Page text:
It seems that keeping US forces in the north of the country and the sanctions on the regime will be the two main pillars of Biden’s Syria policy. In addition, the US is likely to limit Russian and Iranian influence. However, the Russians are unlikely to withdraw from their areas of influence, which contain strategic resources. And the Iranian regime won’t end its sponsorship of armed militias.
On the other hand, the Syrian regime will ultimately comply with the Caesar Act’s conditions in order to get the sanctions lifted. This will include releasing prisoners, carrying out political reforms, facilitating the return of refugees, and bringing war criminals, including senior figures in the Assad regime, to justice.
The Biden administration’s policy approach toward Syria is expected to be shaped by political reformist voices within the Democratic Party.
Dr. Mohammed Al-Sulami
The Biden administration is also aware of the growing dangers of new Daesh cells in some Syrian and Iraqi provinces, which will make it imperative for it to keep some military forces in Syria to counter the terrorist group.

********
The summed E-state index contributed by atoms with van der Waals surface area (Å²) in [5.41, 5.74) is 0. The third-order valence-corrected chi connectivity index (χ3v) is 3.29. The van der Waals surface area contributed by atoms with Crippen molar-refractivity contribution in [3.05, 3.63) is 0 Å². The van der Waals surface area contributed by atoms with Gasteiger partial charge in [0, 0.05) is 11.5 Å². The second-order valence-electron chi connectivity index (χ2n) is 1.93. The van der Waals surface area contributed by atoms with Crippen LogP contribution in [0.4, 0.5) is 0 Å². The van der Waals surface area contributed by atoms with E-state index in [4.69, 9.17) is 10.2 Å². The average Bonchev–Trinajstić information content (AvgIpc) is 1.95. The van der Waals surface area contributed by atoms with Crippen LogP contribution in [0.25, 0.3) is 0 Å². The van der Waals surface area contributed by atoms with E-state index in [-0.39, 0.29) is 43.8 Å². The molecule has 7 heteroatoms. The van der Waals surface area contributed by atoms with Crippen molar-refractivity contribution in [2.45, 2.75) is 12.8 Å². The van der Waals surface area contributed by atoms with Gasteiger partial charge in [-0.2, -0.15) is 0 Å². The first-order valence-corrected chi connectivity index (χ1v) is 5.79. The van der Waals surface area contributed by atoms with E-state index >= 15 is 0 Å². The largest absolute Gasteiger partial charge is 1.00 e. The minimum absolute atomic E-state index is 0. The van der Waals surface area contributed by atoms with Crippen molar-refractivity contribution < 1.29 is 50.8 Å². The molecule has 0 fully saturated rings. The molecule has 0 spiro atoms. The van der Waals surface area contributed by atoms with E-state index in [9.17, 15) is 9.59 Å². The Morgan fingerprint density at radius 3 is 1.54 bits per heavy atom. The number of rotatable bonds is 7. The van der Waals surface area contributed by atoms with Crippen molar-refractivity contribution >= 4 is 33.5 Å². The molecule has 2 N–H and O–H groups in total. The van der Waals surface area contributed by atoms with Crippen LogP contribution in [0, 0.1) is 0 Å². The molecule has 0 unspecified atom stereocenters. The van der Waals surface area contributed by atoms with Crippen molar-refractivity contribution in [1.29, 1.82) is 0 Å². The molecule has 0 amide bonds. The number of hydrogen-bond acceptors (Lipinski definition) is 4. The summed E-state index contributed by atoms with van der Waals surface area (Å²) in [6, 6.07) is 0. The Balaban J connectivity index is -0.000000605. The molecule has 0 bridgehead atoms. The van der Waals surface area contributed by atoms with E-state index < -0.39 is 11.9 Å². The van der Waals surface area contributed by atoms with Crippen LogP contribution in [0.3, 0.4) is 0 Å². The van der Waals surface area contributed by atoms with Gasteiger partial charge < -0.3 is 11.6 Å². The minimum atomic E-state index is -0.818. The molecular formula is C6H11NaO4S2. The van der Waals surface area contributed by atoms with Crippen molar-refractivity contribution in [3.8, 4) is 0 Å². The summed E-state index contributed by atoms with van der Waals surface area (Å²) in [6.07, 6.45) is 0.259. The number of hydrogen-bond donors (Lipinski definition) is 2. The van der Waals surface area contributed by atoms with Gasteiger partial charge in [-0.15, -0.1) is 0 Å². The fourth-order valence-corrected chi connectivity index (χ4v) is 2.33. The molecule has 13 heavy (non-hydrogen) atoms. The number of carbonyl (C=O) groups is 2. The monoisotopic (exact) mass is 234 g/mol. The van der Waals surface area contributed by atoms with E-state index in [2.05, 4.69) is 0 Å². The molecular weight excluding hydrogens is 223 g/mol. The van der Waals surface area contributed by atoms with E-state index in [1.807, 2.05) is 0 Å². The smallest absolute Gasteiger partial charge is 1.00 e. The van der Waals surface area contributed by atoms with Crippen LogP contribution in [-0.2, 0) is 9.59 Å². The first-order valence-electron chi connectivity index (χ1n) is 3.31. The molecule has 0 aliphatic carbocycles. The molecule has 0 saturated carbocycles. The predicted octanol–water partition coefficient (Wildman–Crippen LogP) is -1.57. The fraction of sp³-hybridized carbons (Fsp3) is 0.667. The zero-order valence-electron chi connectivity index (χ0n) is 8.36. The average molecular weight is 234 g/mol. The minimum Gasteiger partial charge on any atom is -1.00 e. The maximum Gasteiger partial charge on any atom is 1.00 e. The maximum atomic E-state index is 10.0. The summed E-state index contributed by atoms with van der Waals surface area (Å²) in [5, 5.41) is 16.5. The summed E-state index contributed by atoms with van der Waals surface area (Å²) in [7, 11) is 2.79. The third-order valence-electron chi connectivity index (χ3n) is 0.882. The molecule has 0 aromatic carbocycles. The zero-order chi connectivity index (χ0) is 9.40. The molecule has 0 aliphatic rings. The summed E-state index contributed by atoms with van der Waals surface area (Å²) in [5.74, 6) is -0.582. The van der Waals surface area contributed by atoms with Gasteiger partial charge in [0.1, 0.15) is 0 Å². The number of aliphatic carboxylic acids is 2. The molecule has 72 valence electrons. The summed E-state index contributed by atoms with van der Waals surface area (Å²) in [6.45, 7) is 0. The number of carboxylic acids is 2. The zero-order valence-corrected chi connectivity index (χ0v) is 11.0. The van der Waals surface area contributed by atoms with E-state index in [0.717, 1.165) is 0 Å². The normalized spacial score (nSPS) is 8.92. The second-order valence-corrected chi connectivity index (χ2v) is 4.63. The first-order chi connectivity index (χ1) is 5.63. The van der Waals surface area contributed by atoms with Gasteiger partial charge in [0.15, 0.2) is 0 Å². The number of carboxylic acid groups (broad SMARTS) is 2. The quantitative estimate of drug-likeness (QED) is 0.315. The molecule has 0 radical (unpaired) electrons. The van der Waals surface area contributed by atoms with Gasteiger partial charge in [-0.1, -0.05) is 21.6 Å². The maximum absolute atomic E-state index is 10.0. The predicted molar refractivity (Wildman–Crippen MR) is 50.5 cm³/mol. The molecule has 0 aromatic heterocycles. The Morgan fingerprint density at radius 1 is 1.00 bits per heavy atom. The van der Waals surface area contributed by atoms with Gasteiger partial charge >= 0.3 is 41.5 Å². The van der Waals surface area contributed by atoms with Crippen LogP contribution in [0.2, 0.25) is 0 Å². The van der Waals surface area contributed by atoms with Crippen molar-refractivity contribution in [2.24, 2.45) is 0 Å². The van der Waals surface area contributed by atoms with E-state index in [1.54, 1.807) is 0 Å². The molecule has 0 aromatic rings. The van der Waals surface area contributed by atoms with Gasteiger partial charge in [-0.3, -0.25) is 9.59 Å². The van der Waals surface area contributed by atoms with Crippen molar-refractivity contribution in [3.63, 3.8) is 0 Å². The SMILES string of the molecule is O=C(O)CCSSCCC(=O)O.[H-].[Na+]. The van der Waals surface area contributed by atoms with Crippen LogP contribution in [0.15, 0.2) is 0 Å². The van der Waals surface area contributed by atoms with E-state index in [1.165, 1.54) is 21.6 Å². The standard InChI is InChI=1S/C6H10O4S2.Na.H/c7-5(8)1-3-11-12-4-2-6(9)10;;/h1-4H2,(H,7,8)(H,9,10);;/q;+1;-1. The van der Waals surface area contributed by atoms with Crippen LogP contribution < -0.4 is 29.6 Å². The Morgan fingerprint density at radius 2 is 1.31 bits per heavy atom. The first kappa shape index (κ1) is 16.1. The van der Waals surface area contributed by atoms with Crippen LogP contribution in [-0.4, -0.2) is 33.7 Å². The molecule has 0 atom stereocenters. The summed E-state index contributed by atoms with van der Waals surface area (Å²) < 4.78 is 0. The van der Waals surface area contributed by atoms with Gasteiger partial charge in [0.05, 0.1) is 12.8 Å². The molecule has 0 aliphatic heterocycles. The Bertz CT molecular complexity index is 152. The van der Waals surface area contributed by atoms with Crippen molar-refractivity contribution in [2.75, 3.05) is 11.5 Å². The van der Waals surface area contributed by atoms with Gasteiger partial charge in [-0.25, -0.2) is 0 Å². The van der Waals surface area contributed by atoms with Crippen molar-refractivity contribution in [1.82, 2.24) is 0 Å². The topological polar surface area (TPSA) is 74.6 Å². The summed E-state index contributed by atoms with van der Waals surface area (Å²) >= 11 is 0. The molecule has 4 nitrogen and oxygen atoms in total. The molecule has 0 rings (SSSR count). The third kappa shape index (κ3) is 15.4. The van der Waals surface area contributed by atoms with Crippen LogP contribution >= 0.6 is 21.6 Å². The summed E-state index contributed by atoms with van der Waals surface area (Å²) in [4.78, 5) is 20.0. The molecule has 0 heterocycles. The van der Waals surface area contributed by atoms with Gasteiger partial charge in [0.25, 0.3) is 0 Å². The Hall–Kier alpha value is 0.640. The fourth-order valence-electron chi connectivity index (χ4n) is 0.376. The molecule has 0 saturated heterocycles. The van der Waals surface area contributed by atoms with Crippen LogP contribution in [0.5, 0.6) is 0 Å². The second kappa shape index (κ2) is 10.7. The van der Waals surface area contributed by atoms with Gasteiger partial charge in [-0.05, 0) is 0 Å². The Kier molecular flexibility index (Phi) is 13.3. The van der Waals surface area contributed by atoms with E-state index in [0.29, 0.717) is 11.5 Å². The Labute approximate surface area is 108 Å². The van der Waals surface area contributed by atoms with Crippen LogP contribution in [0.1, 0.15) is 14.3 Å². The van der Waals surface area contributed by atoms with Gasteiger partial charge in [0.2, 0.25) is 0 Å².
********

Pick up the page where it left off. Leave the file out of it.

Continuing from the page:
In addition, the Biden administration’s commitment to providing absolute and constant support for Israel will prompt it to ensure a robust military presence in Syria. This will allow Washington to fully support Israeli airstrikes targeting Iranian militias in Syria to push them to comply with Israel’s red lines.
This means that the US pulling out from Syria is fraught with difficulties, unless a new consensus is reached, under which the US has a satisfactory share. In addition, the US pulling out will complicate Washington’s support for the Syrian Kurds, who are its allies within the Syrian equation. However, ongoing US support for the Syrian Kurds could escalate tensions with Ankara, a foe of the Kurds.
I foresee, according to the prevailing calculations, that the Biden administration will pursue a much more resilient regional policy than that of the former US administration, particularly when dealing with Iran and its behavior in Syria and elsewhere.
- Dr. Mohammed Al-Sulami is President of the International Institute for Iranian Studies (Rasanah). Twitter: @mohalsulami